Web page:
Photo: Reuters
Mosque (archive photo)
Photo: Reuters
Radical Islamic cleric sparks outrage in Australia
In series of videotaped lectures Sheik Feiz Mohammed urges children to become martyrs for Islam, says Jews pigs on their way to hell

A radical Australian cleric drew widespread condemnation Thursday over videos in which he encourages children to become martyrs for Islam and ridicules Jews as pigs.


Sheik Feiz Mohammed, head of the Global Islamic Youth Center in western Sydney, made the remarks on a series of videotaped lectures for sale in Australia and overseas.


“We want to have children and offer them as soldiers to the jihad,” the Australian-born cleric said on a portion of one of the tapes, aired on Australian television.


The cleric said many parents were stopping their children from attending Islamic lessons for fear that they “might create a place in their hearts, the love, just a bit of love, of sacrificing their lives for Allah.”


“We want to have children and offer them as soldiers defending Islam,” he added. “Teach them this: There is nothing more beloved to me than wanting to die as a mujahid,” or holy warrior.


He also ridicules Jews as pigs, snorting and saying they will go to hell.


The sheik, who has spent the past year living in Lebanon, was not immediately available to comment. Calls went unanswered Thursday at the youth center, a volunteer-run organization that sponsors pajama parties, ping pong matches and rock climbing expeditions for young Muslims.


'Unveiled women to uncovered meat'

Many of the sheik’s online lectures focus on preparing oneself for death, but do not explicitly mention jihad or martyrdom. But in a fiery lecture about the state of Islam posted on the video sharing network, YouTube, he says today’s Muslims are not as inclined to martyrdom as their ancestors.


“In our times, it is the fear of death - the fear of sacrificing your finger, your toe, a drop of blood - that is more honorable than anything else,” he says on the video, which features images of violence and death.


“We are the most humiliated nation on the face of this earth, there is no doubt,” he says. “Why? Because martyrdom to us is not appealing, it’s not as appealing to us as it was to those ancestors, the great warriors.” His remarks have sparked a firestorm of condemnation in Australia.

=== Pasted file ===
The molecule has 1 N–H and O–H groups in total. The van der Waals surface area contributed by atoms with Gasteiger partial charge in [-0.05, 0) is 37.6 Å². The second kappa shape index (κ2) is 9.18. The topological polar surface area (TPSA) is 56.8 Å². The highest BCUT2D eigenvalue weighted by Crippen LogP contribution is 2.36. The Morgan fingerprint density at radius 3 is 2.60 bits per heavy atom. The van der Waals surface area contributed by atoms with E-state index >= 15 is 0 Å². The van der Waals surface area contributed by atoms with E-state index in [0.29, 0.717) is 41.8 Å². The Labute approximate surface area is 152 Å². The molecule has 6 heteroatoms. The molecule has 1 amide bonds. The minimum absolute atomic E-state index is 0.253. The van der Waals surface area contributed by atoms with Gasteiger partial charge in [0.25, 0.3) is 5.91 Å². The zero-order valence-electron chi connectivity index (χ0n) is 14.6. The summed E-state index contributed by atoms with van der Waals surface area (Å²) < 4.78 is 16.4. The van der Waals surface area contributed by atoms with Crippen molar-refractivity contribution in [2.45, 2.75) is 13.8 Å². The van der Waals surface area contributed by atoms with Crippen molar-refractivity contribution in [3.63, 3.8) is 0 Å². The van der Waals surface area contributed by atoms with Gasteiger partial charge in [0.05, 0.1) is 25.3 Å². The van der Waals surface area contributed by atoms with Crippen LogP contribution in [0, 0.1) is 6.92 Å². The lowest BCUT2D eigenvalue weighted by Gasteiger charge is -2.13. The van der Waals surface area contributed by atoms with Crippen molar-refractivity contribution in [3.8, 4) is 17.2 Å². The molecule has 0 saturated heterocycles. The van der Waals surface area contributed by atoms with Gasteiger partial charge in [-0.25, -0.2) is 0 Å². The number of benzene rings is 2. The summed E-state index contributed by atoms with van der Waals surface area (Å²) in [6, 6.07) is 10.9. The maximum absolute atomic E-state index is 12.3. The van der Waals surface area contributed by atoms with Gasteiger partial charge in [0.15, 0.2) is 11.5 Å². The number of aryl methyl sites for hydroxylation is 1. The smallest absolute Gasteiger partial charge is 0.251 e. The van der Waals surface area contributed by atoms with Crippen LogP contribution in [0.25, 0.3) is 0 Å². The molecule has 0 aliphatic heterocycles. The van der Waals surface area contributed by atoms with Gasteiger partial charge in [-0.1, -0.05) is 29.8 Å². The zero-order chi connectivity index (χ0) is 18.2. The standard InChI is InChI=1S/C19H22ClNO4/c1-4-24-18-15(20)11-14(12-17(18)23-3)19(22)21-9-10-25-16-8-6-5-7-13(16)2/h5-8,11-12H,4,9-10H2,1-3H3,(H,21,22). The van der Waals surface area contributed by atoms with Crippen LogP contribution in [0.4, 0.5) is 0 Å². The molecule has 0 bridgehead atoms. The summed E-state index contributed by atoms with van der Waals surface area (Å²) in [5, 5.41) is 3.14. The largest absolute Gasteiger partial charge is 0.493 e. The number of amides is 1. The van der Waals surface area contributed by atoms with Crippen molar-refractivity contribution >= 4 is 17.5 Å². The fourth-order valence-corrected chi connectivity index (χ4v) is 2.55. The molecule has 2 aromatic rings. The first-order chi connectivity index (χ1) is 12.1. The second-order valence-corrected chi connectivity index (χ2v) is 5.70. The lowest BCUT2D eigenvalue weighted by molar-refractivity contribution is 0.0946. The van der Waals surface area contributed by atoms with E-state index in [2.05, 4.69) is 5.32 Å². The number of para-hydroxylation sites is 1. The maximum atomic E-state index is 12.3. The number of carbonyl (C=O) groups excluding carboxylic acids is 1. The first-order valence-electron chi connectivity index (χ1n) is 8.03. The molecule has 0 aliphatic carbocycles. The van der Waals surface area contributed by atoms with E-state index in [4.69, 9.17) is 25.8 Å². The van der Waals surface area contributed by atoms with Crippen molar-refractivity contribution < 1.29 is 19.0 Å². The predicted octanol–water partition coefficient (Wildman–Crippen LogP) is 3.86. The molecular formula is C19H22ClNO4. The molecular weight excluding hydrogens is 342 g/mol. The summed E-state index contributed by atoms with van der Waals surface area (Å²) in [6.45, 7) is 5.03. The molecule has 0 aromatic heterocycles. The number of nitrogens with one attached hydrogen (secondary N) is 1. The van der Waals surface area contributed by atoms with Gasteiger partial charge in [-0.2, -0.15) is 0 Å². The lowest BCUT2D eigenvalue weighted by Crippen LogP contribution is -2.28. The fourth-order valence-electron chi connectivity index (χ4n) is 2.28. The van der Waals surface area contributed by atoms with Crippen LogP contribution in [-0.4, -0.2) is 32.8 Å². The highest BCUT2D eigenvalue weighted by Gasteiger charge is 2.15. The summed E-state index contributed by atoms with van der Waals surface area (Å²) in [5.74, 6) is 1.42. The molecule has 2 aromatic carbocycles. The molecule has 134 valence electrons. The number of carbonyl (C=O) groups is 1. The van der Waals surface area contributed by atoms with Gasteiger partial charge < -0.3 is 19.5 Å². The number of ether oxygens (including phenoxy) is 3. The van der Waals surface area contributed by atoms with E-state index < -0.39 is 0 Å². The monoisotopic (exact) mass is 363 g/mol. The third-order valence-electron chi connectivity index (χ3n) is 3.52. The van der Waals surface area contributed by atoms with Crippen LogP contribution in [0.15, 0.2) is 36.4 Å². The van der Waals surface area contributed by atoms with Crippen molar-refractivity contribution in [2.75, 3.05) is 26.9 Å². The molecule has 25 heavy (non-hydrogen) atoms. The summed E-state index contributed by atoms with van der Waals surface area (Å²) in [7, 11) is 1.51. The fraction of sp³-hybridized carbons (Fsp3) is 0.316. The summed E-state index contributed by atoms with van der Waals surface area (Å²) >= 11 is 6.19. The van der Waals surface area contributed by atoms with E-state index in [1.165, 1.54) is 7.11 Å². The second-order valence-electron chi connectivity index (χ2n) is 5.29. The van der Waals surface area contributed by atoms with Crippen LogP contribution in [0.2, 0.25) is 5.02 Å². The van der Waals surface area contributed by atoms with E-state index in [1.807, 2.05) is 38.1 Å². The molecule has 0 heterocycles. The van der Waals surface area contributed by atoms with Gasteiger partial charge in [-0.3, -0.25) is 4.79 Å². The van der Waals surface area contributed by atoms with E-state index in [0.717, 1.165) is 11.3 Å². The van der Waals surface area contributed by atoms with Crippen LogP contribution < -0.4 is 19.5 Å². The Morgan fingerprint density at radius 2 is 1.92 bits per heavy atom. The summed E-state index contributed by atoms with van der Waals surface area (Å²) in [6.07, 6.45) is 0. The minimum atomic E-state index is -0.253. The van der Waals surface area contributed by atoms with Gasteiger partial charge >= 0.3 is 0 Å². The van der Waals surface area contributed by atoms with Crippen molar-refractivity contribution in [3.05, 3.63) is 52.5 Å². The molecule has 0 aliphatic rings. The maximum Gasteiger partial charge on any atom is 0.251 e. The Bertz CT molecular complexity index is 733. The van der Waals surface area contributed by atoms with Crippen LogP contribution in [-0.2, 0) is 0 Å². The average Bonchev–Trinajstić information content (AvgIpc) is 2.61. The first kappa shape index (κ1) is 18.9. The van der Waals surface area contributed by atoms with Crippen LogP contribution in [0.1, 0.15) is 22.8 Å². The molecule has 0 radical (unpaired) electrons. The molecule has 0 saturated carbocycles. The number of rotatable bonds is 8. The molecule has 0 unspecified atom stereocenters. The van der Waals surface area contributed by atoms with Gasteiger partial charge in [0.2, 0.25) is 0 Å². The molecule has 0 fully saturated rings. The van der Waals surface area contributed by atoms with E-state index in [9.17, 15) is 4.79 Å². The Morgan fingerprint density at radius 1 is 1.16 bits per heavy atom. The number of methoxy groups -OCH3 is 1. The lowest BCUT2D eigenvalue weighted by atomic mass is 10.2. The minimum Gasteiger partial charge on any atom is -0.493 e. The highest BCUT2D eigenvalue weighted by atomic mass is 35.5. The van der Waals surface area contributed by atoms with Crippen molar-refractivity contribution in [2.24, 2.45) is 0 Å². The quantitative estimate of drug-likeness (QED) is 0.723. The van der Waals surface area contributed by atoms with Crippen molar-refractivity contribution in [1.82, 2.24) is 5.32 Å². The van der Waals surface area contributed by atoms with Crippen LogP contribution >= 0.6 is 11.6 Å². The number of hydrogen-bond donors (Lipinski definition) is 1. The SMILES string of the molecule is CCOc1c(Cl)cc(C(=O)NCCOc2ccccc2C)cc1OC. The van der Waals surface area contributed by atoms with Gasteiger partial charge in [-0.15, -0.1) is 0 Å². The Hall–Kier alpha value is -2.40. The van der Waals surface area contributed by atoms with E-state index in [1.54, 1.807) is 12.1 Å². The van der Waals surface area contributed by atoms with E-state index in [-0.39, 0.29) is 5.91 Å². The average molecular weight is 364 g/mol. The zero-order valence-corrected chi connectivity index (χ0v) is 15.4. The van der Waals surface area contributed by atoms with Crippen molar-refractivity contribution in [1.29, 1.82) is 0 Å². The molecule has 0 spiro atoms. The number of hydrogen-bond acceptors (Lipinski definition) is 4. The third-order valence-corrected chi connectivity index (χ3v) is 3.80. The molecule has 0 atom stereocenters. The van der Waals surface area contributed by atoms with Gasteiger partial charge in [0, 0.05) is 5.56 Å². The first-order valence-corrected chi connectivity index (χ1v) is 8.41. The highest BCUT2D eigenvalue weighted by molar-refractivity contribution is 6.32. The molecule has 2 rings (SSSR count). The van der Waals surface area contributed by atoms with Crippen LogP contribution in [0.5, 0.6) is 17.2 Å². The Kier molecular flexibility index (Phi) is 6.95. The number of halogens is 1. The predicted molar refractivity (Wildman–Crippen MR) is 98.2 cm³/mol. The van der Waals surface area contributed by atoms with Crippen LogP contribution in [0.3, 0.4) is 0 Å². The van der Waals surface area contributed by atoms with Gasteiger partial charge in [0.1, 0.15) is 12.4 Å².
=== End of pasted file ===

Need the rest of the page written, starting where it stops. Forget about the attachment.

Kevin Rudd, the opposition Labor Party leader, said the sheik should not return to Australia.

“These are appalling statements and they have no place in Australia,” Rudd told reporters. “As I see it Sheik Mohammed’s statements add up to incitement to terrorism.”


A senior government minister, Kevin Andrews, agreed. “All good-minded people, regardless of their religious beliefs or faith or none, I believe, would find these comments to be reprehensible and offensive - that is certainly the view of the Australian government,” said Andrews, the minister for workplace relations.


The chairman of the non-government Community Relations Commission, Stepan Kerkyasharian, said the sheik should be investigated under Australia’s strict anti-terror laws for possibly inciting violence.


It is the latest in a string of controversies sparked by some of Australia’s top Muslim leaders. Late last year, Sheik Taj Aldin al-Hilali, the mufti of Australia since 1989, made international headlines when he likened unveiled women to “Uncovered meat,” suggesting they invite sexual assault.


Al-Hilali triggered a further outcry last week, when he told an Egyptian television station that Muslim immigrants were more Australian than their Anglo-Saxon counterparts whose descendants were brought to Australia by Britain as convicts. 


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